by Ryn Cricket

“Ay mates, let's get some pub grub.”  Katie decided.  “Ya with me?” 

It always seemed like her group of friends followed any idea she threw out.  If she decided it would be a good idea to go swimming in the ocean in October, they'd be right behind her, and then tell stories about it at the pub for weeks.

“Will we be goin' to The Barking Spider or Flannery's t'night?”  Colm asked.

“I'm leanin' towards Flannery's because their boxty is brilliant.”  

So the six college seniors headed towards Flannery's on a well-deserved night off after a week of particularly difficult final exams before the Christmas break.  As they burst onto the premises, they saw an announcer facilitating pub games.  That was a bonus, because a night with pub games always ensured a good time.

“Ladies and gentlemen, I have something a little different for ya t'night.  Rather than your typical trivia or drinking game, I would like to demonstrate the mystical magic of hypnosis.”

Katie leaned over to Bridgette and whispered, “This ought to be great craic!”

“So do I have any victims —I mean…volunteers?” the man said sweeping his arm over the audience who was drunk enough to laugh.

Katie got up.  “Sure, I'm game.”

“Beautiful!  Now then have a seat here.”  He said patting the back of a black leather chair in front of him on the stage.  “And just relax.”  So she sat down, gave a smile and little wave to her table of friends, and closed her eyes.

The man leaned down to her left ear and whispered, “Now, I'm not going to do anything dodgy, and I promise you'll remember everything.”  She gave a quick nod in acceptance.  He smelled like soap and lime juice and the clean scent lingered with her bringing another little smile to her face.

“All right my dear, what's your name?”

“Katie.  Katie McGinty.”

“Great!  Well Katie, I want you to just close your eyes and relax.”  He motioned for the whole pub to hush, and they did. 

“Just listen to the sound of my voice, Katie.  You are feeling very sleepy…and so relaxed…Your breathing is becoming steady as if you were sleeping…you couldn't possibly open your eyelids for you haven't the energy or need.  When I count backwards from five to one, Katie, you will be asleep.  Five…breathing steady…four…so relaxed…three…sinking deeper…two…one.  Katie, whatever we do, you will remember.”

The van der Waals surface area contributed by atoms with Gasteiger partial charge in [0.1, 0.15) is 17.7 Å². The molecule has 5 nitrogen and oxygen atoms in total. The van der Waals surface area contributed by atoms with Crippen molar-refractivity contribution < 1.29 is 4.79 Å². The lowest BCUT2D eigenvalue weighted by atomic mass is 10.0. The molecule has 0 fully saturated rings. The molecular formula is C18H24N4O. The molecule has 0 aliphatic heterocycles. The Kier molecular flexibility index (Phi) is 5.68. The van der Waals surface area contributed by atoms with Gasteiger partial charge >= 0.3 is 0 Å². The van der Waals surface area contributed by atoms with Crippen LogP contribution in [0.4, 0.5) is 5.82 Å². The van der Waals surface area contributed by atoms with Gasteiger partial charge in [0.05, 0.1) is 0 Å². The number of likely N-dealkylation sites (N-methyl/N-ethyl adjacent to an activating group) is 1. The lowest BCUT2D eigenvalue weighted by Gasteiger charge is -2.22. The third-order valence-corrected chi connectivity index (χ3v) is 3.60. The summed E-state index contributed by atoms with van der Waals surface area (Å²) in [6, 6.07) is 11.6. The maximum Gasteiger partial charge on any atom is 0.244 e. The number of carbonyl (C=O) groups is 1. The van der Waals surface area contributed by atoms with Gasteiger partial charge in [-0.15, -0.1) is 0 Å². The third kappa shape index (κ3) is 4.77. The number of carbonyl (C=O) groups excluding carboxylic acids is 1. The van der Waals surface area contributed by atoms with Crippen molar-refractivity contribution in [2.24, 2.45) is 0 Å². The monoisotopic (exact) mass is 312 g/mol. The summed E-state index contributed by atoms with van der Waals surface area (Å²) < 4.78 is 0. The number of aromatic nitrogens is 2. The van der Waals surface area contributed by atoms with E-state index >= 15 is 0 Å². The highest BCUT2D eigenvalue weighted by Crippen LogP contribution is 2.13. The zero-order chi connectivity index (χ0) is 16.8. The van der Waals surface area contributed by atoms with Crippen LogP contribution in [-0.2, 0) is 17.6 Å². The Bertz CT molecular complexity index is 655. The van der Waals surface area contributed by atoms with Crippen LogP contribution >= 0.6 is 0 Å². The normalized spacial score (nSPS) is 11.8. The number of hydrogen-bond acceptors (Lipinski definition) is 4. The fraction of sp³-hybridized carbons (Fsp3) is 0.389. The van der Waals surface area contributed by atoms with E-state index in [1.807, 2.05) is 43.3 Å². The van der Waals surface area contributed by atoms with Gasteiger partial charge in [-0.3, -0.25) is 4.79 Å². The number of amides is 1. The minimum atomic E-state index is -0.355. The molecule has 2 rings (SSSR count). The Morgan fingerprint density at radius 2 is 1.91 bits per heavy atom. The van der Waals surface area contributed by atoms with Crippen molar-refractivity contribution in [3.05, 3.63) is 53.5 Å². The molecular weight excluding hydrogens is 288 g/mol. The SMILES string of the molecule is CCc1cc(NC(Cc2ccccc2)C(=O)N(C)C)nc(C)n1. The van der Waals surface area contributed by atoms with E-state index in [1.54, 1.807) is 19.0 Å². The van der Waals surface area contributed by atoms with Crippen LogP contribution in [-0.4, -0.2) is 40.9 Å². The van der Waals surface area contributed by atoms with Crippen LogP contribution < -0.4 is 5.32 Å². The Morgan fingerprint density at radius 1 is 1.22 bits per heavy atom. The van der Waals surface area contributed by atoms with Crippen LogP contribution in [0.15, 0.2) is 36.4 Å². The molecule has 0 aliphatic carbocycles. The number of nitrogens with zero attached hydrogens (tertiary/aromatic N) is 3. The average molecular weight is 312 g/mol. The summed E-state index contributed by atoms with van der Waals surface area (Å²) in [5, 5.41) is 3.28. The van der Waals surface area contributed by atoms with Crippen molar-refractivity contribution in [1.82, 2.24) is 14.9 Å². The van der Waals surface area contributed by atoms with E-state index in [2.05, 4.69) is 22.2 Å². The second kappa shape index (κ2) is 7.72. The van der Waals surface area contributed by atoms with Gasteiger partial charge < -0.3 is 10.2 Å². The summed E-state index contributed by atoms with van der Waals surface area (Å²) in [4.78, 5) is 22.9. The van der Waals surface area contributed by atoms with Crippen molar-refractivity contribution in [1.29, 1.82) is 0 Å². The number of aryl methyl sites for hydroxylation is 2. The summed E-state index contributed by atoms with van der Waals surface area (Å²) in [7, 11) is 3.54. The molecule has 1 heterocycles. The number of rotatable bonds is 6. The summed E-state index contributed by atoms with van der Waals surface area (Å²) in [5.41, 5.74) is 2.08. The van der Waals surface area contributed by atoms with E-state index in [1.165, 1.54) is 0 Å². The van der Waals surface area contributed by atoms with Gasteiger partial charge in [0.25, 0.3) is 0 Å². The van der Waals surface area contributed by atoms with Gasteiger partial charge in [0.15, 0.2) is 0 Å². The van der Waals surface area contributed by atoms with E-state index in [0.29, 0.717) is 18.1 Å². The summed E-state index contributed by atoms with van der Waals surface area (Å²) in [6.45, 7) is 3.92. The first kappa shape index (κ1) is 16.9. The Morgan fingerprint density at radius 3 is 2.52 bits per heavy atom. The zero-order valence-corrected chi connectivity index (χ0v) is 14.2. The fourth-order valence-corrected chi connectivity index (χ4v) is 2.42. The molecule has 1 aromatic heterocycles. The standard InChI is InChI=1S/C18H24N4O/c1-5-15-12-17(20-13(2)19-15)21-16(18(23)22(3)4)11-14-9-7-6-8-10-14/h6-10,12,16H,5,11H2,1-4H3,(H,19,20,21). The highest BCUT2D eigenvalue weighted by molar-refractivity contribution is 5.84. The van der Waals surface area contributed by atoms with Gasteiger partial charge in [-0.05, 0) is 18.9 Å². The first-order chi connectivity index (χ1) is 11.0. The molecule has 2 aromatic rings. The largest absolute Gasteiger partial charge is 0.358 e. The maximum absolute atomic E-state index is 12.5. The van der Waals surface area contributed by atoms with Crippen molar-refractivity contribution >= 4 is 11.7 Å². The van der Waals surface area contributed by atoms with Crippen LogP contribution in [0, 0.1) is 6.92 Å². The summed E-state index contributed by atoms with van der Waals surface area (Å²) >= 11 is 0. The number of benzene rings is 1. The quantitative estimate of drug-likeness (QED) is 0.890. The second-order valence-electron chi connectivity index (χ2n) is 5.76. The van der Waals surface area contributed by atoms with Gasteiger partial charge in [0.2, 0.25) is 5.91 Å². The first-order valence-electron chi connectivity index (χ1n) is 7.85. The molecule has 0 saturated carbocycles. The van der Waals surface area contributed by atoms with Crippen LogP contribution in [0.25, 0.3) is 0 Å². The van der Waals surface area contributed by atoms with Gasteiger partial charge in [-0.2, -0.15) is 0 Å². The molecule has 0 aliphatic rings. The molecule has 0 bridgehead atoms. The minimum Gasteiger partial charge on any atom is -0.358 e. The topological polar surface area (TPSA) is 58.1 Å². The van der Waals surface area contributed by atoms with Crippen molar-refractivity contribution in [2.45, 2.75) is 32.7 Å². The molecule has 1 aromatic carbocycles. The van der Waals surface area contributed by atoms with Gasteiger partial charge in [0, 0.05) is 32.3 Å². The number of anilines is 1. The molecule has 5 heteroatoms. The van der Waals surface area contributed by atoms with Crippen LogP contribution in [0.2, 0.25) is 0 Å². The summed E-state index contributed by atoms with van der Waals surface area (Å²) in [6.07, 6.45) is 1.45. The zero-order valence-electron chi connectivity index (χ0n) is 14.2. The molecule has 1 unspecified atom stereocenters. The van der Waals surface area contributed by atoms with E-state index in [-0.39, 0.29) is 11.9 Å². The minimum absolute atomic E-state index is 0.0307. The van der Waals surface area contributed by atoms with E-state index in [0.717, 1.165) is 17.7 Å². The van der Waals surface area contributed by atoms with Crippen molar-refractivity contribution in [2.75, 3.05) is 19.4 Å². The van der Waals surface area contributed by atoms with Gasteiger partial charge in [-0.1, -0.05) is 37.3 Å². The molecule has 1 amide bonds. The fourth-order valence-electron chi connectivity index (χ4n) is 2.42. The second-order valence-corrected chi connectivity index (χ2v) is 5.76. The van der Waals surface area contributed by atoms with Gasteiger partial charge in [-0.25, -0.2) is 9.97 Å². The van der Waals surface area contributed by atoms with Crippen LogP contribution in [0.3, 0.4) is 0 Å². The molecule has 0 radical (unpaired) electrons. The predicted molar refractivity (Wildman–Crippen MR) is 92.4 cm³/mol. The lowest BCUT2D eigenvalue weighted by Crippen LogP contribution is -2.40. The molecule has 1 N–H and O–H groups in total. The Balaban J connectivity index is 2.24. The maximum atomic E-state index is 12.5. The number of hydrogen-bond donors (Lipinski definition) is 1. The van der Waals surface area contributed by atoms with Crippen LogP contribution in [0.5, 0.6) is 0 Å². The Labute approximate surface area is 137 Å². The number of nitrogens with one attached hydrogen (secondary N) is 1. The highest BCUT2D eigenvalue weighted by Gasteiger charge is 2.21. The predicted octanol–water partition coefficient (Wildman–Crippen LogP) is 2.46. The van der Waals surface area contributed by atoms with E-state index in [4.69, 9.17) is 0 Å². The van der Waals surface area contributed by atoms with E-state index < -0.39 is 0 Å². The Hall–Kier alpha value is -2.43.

Someone almost began to speak, but the man waved his hand.  “Katie, you will only hear to my voice.”  The man said quickly.  “No one else is here, so there are no other sounds except my voice.  Now let's go back to your third birthday.  Are you there?”

“Yes.”  She said meekly.

“And what do you see?”

“There is a pink cake with butterflies.”  She said in a high little voice.  “I can count the candles!  One, two three!”  The audience gasped and a few giggled a little.

“Very good, Katie.  Is that how old you are?”  He asked.

“Yes.”  She said with a big beaming smile.

“Let's go back even further, Katie.”  There were murmurs and questioning in the audience.  Where was he going back to?   Her birth?  

“All right Katie, what's the first thing you remember?  What do you see?”  The man asked.

“I'm in a big bed.  The walls are white-washed and there are flowing curtains over windows with no glass.  The breeze feels so good on my face… I think they want me to focus on the air, the cool air, breathe.”

The man seemed a bit startled.  At first he thought she might be describing the hospital where she born, but it wasn't any hospital.  “Go on…What is happening?  What are you doing?”

“I'm holding on to the bedpost and squeezing it when the pain comes because I don't want to scream.  There are four other women in the room around me in colorful saris.  One of them is his wife.  She is standing in the corner with her arms crossed, looking at me with contempt and maybe jealousy.  She's had no children yet.”

The man was amazed and had no idea where this story could be coming from, so he just shrugged his shoulders to the audience, and encouraged her to go on.  He was careful not to say her name now because he was quite sure she was no longer Katie.